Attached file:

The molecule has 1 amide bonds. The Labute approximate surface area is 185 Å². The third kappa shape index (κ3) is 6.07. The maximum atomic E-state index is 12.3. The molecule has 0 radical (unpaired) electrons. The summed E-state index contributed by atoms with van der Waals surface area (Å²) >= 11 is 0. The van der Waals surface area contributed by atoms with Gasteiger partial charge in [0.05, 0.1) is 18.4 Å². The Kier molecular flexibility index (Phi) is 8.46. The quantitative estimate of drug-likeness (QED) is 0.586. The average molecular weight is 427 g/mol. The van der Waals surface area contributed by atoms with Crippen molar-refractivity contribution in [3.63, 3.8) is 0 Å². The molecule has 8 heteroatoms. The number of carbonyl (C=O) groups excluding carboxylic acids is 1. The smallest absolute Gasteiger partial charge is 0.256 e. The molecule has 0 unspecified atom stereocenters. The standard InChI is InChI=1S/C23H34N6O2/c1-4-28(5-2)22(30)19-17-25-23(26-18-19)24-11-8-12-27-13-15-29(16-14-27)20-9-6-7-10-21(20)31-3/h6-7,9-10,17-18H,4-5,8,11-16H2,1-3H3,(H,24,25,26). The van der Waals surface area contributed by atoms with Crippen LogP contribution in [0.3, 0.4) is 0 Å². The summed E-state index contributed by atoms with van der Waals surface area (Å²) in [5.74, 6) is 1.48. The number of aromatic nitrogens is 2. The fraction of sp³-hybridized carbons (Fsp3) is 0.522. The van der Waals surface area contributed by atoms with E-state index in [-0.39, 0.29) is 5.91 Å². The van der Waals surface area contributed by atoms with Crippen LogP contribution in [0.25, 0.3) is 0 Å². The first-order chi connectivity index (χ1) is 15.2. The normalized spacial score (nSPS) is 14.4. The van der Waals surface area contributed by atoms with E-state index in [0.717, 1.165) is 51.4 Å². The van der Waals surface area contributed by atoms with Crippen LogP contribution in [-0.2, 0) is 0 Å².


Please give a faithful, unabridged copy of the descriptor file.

The molecule has 1 amide bonds. The Labute approximate surface area is 185 Å². The third kappa shape index (κ3) is 6.07. The maximum atomic E-state index is 12.3. The molecule has 0 radical (unpaired) electrons. The summed E-state index contributed by atoms with van der Waals surface area (Å²) >= 11 is 0. The van der Waals surface area contributed by atoms with Gasteiger partial charge in [0.05, 0.1) is 18.4 Å². The Kier molecular flexibility index (Phi) is 8.46. The quantitative estimate of drug-likeness (QED) is 0.586. The average molecular weight is 427 g/mol. The van der Waals surface area contributed by atoms with Crippen molar-refractivity contribution in [3.63, 3.8) is 0 Å². The molecule has 8 heteroatoms. The number of carbonyl (C=O) groups excluding carboxylic acids is 1. The smallest absolute Gasteiger partial charge is 0.256 e. The molecule has 0 unspecified atom stereocenters. The standard InChI is InChI=1S/C23H34N6O2/c1-4-28(5-2)22(30)19-17-25-23(26-18-19)24-11-8-12-27-13-15-29(16-14-27)20-9-6-7-10-21(20)31-3/h6-7,9-10,17-18H,4-5,8,11-16H2,1-3H3,(H,24,25,26). The van der Waals surface area contributed by atoms with Crippen LogP contribution in [0.3, 0.4) is 0 Å². The summed E-state index contributed by atoms with van der Waals surface area (Å²) in [5.74, 6) is 1.48. The number of aromatic nitrogens is 2. The fraction of sp³-hybridized carbons (Fsp3) is 0.522. The van der Waals surface area contributed by atoms with E-state index in [-0.39, 0.29) is 5.91 Å². The van der Waals surface area contributed by atoms with Crippen LogP contribution in [0.25, 0.3) is 0 Å². The first-order chi connectivity index (χ1) is 15.2. The normalized spacial score (nSPS) is 14.4. The van der Waals surface area contributed by atoms with E-state index in [0.717, 1.165) is 51.4 Å². The van der Waals surface area contributed by atoms with Crippen LogP contribution in [-0.2, 0) is 0 Å².